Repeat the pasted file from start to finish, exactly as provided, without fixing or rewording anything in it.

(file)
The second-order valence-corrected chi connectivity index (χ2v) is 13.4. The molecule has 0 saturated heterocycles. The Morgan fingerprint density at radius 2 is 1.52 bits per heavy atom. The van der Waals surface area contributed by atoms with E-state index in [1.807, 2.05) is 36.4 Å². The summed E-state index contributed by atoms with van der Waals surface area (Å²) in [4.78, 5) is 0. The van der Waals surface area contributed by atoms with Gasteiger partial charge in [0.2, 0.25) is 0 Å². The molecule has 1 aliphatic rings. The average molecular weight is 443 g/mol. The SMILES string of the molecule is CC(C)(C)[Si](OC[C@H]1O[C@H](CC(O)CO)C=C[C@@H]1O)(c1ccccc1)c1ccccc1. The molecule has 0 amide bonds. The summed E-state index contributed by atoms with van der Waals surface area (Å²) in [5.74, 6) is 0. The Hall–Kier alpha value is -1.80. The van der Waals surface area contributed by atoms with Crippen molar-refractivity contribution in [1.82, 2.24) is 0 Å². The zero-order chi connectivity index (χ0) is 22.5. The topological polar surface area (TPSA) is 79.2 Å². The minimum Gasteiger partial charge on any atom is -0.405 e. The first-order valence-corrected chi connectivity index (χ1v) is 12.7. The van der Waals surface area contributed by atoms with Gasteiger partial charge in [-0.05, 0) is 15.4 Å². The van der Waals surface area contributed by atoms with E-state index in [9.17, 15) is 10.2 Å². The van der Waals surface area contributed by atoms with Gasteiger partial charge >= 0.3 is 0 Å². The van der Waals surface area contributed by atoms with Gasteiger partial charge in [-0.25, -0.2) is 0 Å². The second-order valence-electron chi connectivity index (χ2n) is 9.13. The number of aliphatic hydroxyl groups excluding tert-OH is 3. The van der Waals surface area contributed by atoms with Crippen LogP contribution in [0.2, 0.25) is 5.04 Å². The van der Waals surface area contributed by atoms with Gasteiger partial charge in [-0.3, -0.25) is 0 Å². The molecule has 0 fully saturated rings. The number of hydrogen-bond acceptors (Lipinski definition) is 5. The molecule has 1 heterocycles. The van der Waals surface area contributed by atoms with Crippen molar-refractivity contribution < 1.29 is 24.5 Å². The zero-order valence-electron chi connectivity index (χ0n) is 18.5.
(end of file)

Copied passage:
The second-order valence-corrected chi connectivity index (χ2v) is 13.4. The molecule has 0 saturated heterocycles. The Morgan fingerprint density at radius 2 is 1.52 bits per heavy atom. The van der Waals surface area contributed by atoms with E-state index in [1.807, 2.05) is 36.4 Å². The summed E-state index contributed by atoms with van der Waals surface area (Å²) in [4.78, 5) is 0. The van der Waals surface area contributed by atoms with Gasteiger partial charge in [0.2, 0.25) is 0 Å². The molecule has 1 aliphatic rings. The average molecular weight is 443 g/mol. The SMILES string of the molecule is CC(C)(C)[Si](OC[C@H]1O[C@H](CC(O)CO)C=C[C@@H]1O)(c1ccccc1)c1ccccc1. The molecule has 0 amide bonds. The summed E-state index contributed by atoms with van der Waals surface area (Å²) in [5.74, 6) is 0. The Hall–Kier alpha value is -1.80. The van der Waals surface area contributed by atoms with Crippen molar-refractivity contribution in [1.82, 2.24) is 0 Å². The zero-order chi connectivity index (χ0) is 22.5. The topological polar surface area (TPSA) is 79.2 Å². The minimum Gasteiger partial charge on any atom is -0.405 e. The first-order valence-corrected chi connectivity index (χ1v) is 12.7. The van der Waals surface area contributed by atoms with Gasteiger partial charge in [-0.05, 0) is 15.4 Å². The van der Waals surface area contributed by atoms with E-state index in [9.17, 15) is 10.2 Å². The van der Waals surface area contributed by atoms with Gasteiger partial charge >= 0.3 is 0 Å². The van der Waals surface area contributed by atoms with Gasteiger partial charge in [-0.25, -0.2) is 0 Å². The second-order valence-electron chi connectivity index (χ2n) is 9.13. The number of aliphatic hydroxyl groups excluding tert-OH is 3. The van der Waals surface area contributed by atoms with Crippen LogP contribution in [0.2, 0.25) is 5.04 Å². The van der Waals surface area contributed by atoms with Gasteiger partial charge in [-0.3, -0.25) is 0 Å². The molecule has 0 fully saturated rings. The number of hydrogen-bond acceptors (Lipinski definition) is 5. The molecule has 1 heterocycles. The van der Waals surface area contributed by atoms with Crippen molar-refractivity contribution < 1.29 is 24.5 Å². The zero-order valence-electron chi connectivity index (χ0n) is 18.5.